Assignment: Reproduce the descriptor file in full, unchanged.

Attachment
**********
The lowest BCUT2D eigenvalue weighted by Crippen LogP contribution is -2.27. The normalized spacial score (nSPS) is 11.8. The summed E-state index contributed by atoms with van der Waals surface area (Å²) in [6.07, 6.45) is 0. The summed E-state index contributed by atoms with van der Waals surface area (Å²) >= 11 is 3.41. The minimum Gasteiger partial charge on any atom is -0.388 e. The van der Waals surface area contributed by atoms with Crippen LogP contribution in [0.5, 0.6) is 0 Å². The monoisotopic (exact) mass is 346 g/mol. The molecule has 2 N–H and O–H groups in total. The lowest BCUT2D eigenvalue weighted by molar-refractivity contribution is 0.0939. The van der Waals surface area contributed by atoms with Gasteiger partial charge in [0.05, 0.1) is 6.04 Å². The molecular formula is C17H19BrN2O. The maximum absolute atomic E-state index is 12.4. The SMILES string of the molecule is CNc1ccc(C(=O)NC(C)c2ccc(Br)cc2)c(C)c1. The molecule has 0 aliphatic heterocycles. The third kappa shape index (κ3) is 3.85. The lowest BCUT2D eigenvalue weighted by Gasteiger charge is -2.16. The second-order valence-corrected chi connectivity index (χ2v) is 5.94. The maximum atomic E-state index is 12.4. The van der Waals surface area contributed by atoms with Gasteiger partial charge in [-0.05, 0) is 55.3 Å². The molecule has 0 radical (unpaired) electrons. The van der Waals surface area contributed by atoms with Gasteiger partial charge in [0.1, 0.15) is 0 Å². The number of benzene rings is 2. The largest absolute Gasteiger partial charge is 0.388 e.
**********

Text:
The lowest BCUT2D eigenvalue weighted by Crippen LogP contribution is -2.27. The normalized spacial score (nSPS) is 11.8. The summed E-state index contributed by atoms with van der Waals surface area (Å²) in [6.07, 6.45) is 0. The summed E-state index contributed by atoms with van der Waals surface area (Å²) >= 11 is 3.41. The minimum Gasteiger partial charge on any atom is -0.388 e. The van der Waals surface area contributed by atoms with Crippen LogP contribution in [0.5, 0.6) is 0 Å². The monoisotopic (exact) mass is 346 g/mol. The molecule has 2 N–H and O–H groups in total. The lowest BCUT2D eigenvalue weighted by molar-refractivity contribution is 0.0939. The van der Waals surface area contributed by atoms with Gasteiger partial charge in [0.05, 0.1) is 6.04 Å². The molecular formula is C17H19BrN2O. The maximum absolute atomic E-state index is 12.4. The SMILES string of the molecule is CNc1ccc(C(=O)NC(C)c2ccc(Br)cc2)c(C)c1. The molecule has 0 aliphatic heterocycles. The third kappa shape index (κ3) is 3.85. The lowest BCUT2D eigenvalue weighted by Gasteiger charge is -2.16. The second-order valence-corrected chi connectivity index (χ2v) is 5.94. The maximum atomic E-state index is 12.4. The van der Waals surface area contributed by atoms with Gasteiger partial charge in [-0.05, 0) is 55.3 Å². The molecule has 0 radical (unpaired) electrons. The van der Waals surface area contributed by atoms with Gasteiger partial charge in [0.1, 0.15) is 0 Å². The number of benzene rings is 2. The largest absolute Gasteiger partial charge is 0.388 e.